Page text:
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Travel Nursing

Travel   (539 Views 11 Comments)
by Klori Klori (New Member) New Member

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I am currently a nursing student, I graduate in May 2020. I have plans in moving to California once I graduate. However, I want to go the traveling nursing route. I wanted to know what agencies do y'all recommend and when do y'all think it's a good time for me to look for jobs. 

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Here.I.Stand has 16 years experience as a BSN, RN and specializes in SICU, trauma, neuro.

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I have no agency rec’s, but I would say you should have a good 2-3+ years’ experience at least.  As a travel nurse you will be expected to hit the ground running... even in the level 1 trauma SICU I work in, our travelers only get a few shifts of orientation.  Even at the frequently-quoted “golden one year” I don’t think most are ready for that... unless possibly you’re an exceptionally high performer and taking assignments in the same specialty you’ve worked in.

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35 minutes ago, Here.I.Stand said:

I have no agency rec’s, but I would say you should have a good 2-3+ years’ experience at least.  As a travel nurse you will be expected to hit the ground running... even in the level 1 trauma SICU I work in, our travelers only get a few shifts of orientation.  Even at the frequently-quoted “golden one year” I don’t think most are ready for that... unless possibly you’re an exceptionally high performer and taking assignments in the same specialty you’ve worked in.

This times 20.....you may be lucky to walk into a nursing unit and get 1 hour of orientation. Then a full patient load and you're on your own. 

The hospital uses very expensive travel nurses because it's running short staffed. Which may indicate a problem within the entire hospital.

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not.done.yet has 8 years experience as a MSN, RN and specializes in Critical Care; Cardiac; Professional Development.

4 Followers; 44,622 Visitors; 5,526 Posts

Travel nursing is not appropriate for the new grad nurse. All facilities who hire a traveler expect to get a well seasoned professional who can hit the ground running without any precepting beyond showing them where the Pyxis, supplies and linen carts are. At my facility they don't even get to attend orientation. They get it in PowerPoint format and sign an attestation that they received it. They definitely aren't going to kindly pair you up with an experienced nurse who will take all the time you need to show you the ropes.

If travel nursing appeals to you get hired on full time in ER, med-surg, telemetry, stepdown, ICU or L&D and give it a solid 2 years or more. Then you will have enough experience not to be a hazard to patients or your license. Good luck!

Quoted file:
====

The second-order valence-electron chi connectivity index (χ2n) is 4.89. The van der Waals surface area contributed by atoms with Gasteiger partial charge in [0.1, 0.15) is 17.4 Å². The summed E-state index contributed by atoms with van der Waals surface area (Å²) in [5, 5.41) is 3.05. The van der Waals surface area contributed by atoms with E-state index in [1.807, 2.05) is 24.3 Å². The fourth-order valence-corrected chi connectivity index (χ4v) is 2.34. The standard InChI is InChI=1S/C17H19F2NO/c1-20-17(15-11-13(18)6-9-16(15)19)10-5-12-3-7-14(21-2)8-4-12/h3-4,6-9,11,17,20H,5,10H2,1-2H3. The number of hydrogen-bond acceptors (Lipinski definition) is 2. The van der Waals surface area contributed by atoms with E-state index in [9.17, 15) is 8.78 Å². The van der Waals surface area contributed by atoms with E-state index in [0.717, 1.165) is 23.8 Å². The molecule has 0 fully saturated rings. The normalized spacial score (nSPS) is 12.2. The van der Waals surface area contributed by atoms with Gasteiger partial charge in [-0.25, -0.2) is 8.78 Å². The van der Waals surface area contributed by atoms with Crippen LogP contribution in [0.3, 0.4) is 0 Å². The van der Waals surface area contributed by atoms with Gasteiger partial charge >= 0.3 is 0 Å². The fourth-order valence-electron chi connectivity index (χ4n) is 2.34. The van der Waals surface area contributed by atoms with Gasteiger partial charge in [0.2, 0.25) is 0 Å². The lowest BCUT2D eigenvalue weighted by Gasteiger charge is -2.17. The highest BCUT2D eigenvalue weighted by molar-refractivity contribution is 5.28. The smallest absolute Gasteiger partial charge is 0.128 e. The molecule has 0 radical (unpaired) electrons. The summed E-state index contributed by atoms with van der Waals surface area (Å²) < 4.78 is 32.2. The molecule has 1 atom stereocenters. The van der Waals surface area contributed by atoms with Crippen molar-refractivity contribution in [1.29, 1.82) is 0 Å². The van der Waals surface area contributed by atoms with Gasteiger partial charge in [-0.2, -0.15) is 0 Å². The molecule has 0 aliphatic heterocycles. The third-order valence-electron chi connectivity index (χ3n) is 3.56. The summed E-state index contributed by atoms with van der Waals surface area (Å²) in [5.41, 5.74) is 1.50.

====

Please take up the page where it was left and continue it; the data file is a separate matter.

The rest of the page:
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Swellz has 6 years experience and specializes in oncology, MS/tele/stepdown.

9,431 Visitors; 627 Posts

A good friend of mine went to CA as a traveler and ultimately got hired on to one of the hospitals she worked at. Depending on where you're planning on living in CA, it can be hard to get a job as a new nurse, so getting a few years experience and then moving there as a traveler can be a good way in. But as people say, you will need a couple years before you can work as a travel nurse anyway.

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Silverdragon102 has 30 years experience as a BSN and specializes in Medical and general practice now LTC.

6 Followers; 1 Article; 142,163 Visitors; 38,729 Posts

Moved to the Travel Nursing forum 

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6 hours ago, Klori said:

I am currently a nursing student, I graduate in May 2020. I have plans in moving to California once I graduate. However, I want to go the traveling nursing route. I wanted to know what agencies do y'all recommend and when do y'all think it's a good time for me to look for jobs. 

I'll ditto the rest of the comments about experience. That said, there is nothing to prevent you from gaining that experience somewhere in California. I'd suggest getting some references and start looking for teaching hospital specialty internships now (anywhere if you can't get California). Good ones go fast. Do a really good job explaining why you want to work in your chosen specialty and why that particular hospital - do some research on what they excel at, or the patient population they serve and mention it. Or even particular physicians that do something not done elsewhere. If you can tie that in with a physician written reference, you increase your odds quite a bit. If you present well and have time before fall semester, a road trip and a couple interviews may get your career off to a head start.